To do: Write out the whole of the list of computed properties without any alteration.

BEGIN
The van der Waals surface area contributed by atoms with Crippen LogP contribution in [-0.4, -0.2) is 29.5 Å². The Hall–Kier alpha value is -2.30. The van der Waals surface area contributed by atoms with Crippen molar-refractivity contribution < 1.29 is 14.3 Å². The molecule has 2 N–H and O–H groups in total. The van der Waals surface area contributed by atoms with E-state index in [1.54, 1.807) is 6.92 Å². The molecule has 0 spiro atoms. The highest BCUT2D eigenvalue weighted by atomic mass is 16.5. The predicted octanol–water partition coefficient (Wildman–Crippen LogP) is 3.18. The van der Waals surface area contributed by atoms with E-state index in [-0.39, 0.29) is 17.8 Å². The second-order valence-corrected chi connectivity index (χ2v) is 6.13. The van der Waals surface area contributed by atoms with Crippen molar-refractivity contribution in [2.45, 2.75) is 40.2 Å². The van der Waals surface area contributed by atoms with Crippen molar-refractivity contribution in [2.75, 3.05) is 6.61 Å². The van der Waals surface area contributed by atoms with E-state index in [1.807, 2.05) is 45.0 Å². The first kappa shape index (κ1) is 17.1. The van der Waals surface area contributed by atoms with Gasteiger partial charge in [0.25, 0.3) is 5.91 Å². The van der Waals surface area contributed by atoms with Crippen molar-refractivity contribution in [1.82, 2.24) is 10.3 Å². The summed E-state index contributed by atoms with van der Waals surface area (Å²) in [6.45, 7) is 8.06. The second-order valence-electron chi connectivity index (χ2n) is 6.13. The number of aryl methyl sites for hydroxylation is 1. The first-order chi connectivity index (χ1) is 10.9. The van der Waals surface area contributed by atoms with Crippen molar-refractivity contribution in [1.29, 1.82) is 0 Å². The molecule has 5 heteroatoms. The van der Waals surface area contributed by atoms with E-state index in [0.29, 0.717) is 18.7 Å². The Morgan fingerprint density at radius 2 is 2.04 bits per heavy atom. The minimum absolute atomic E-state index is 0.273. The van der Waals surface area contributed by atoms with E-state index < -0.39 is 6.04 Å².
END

The van der Waals surface area contributed by atoms with Crippen LogP contribution in [-0.4, -0.2) is 29.5 Å². The Hall–Kier alpha value is -2.30. The van der Waals surface area contributed by atoms with Crippen molar-refractivity contribution < 1.29 is 14.3 Å². The molecule has 2 N–H and O–H groups in total. The van der Waals surface area contributed by atoms with E-state index in [1.54, 1.807) is 6.92 Å². The molecule has 0 spiro atoms. The highest BCUT2D eigenvalue weighted by atomic mass is 16.5. The predicted octanol–water partition coefficient (Wildman–Crippen LogP) is 3.18. The van der Waals surface area contributed by atoms with E-state index in [-0.39, 0.29) is 17.8 Å². The second-order valence-corrected chi connectivity index (χ2v) is 6.13. The van der Waals surface area contributed by atoms with Crippen molar-refractivity contribution in [2.45, 2.75) is 40.2 Å². The van der Waals surface area contributed by atoms with Crippen molar-refractivity contribution in [2.75, 3.05) is 6.61 Å². The van der Waals surface area contributed by atoms with E-state index in [1.807, 2.05) is 45.0 Å². The first kappa shape index (κ1) is 17.1. The van der Waals surface area contributed by atoms with Gasteiger partial charge in [0.25, 0.3) is 5.91 Å². The van der Waals surface area contributed by atoms with Crippen molar-refractivity contribution in [1.82, 2.24) is 10.3 Å². The summed E-state index contributed by atoms with van der Waals surface area (Å²) in [6.45, 7) is 8.06. The second-order valence-electron chi connectivity index (χ2n) is 6.13. The number of aryl methyl sites for hydroxylation is 1. The first-order chi connectivity index (χ1) is 10.9. The van der Waals surface area contributed by atoms with Crippen molar-refractivity contribution in [1.29, 1.82) is 0 Å². The molecule has 5 heteroatoms. The van der Waals surface area contributed by atoms with E-state index in [0.29, 0.717) is 18.7 Å². The Morgan fingerprint density at radius 2 is 2.04 bits per heavy atom. The minimum absolute atomic E-state index is 0.273. The van der Waals surface area contributed by atoms with E-state index < -0.39 is 6.04 Å².